Someone spray painted the n-word on the wall of the Martin Luther King Jr. Family Outreach Center on Tuesday.
At a press conference, community leaders spoke out against this act of hate.
According to the Southern Poverty Law Center, more than 400 cases of harassment or intimidation have been reported in the week since the presidential election, which the center says is way above the norm.
There have also been reports of violence against Trump supporters.
So what's accounting for this up-tick in reported hate speech?
Right now, it's unclear what the motive was of the people who did this graffiti in Spokane. Regardless, dozens gathered to show the MLK Center that they are not alone, and racism won't be tolerated in the Spokane community.
"This type of hatred will not be tolerated in our community," said Executive Director Freda Gandy. "It doesn't matter what our political views are."
On Tuesday morning, employees of the outreach center found the n-word spray painted on the building.
At a press conference, community leaders came together to speak out against it.
"It is not new," said Spokane NAACP President Phillip Tyler. "It is not because a new president was elected. This has been going on for years. And the community, our country, needs to wake up."
News spread quickly in the neighborhood that surrounds the MLK Center.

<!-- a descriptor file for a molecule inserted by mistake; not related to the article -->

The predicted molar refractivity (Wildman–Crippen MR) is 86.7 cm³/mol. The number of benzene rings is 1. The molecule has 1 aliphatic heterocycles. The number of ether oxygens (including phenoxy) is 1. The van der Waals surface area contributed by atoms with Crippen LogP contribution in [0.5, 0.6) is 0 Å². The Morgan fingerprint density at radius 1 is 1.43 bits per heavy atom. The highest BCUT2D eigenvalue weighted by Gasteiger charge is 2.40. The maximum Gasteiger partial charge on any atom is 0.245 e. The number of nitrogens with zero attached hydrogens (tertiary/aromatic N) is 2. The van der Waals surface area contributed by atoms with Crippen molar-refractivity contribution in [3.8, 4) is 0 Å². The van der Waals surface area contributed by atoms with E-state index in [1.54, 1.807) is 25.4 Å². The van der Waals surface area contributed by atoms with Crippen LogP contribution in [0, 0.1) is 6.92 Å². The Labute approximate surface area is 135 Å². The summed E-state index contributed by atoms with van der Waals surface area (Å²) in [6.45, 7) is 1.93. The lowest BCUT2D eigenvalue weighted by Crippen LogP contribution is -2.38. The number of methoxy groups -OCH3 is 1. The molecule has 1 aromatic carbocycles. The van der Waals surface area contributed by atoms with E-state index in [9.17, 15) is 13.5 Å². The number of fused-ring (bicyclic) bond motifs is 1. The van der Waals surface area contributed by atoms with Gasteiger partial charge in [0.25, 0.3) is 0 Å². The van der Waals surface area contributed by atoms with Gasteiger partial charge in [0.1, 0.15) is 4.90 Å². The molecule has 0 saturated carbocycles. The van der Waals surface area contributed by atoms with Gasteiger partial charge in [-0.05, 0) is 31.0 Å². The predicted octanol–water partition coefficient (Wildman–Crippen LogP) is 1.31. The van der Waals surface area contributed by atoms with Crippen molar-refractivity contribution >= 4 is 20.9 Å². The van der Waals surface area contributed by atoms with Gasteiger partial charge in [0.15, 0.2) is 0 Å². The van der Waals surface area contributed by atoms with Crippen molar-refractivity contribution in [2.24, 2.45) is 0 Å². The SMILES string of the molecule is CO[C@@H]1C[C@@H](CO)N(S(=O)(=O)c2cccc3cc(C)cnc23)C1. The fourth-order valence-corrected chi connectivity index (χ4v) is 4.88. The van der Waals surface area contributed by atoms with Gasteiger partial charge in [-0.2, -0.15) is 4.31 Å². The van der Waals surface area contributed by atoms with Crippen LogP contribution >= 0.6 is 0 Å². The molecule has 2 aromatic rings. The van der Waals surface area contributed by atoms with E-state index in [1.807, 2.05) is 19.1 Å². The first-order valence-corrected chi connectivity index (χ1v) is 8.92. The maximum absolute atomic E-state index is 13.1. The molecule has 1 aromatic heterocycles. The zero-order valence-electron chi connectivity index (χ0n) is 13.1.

Debby Golonka says she's been hearing of other hate crimes since the election.
"Unfortunately, I think it's a reaction to President-elect Trump being elected," she said.
Down the street, Sandra, who didn't want to give her last name, said she was shocked and dismayed by the graffiti, and hoped it isn't related to the election.
"I think it's bad timing," she said of the graffiti, "but I hope people don't take it as another reason to choose sides and be against each other."
Sandra believes some people are responding with hate on both sides of the aisle.
And this isn't the only hate crime in our area. On Monday, the Pullman Police announced it is investigating an incident where a student's car was vandalized with anti-gay slurs.
On 60 minutes, President-elect Trump addressed the issue and told people to stop the violence.
"I am so saddened to hear that," Trump said. "And I say, 'stop it.' If it-- If it helps. I will say this, and I will say right to the cameras: Stop it."
Regardless of the motives behind the graffiti at the MLK Center, today community leaders said Spokane needs to stand up to hate.
"This is not about simply joining hands together and raising paintbrushes for one day, for one incident," Tyler said. "You have to open up your minds and your hearts, and when you see this behavior, you have to speak to it."
Governor Inslee tweeted in response to the incident saying it was, "just one attempt to divide us with fear and intolerance," and said "Washington has been and will continue to be a place where all people are welcomed and accepted, regardless of the color of your skin, the language you speak, who you love, or the religion you practice."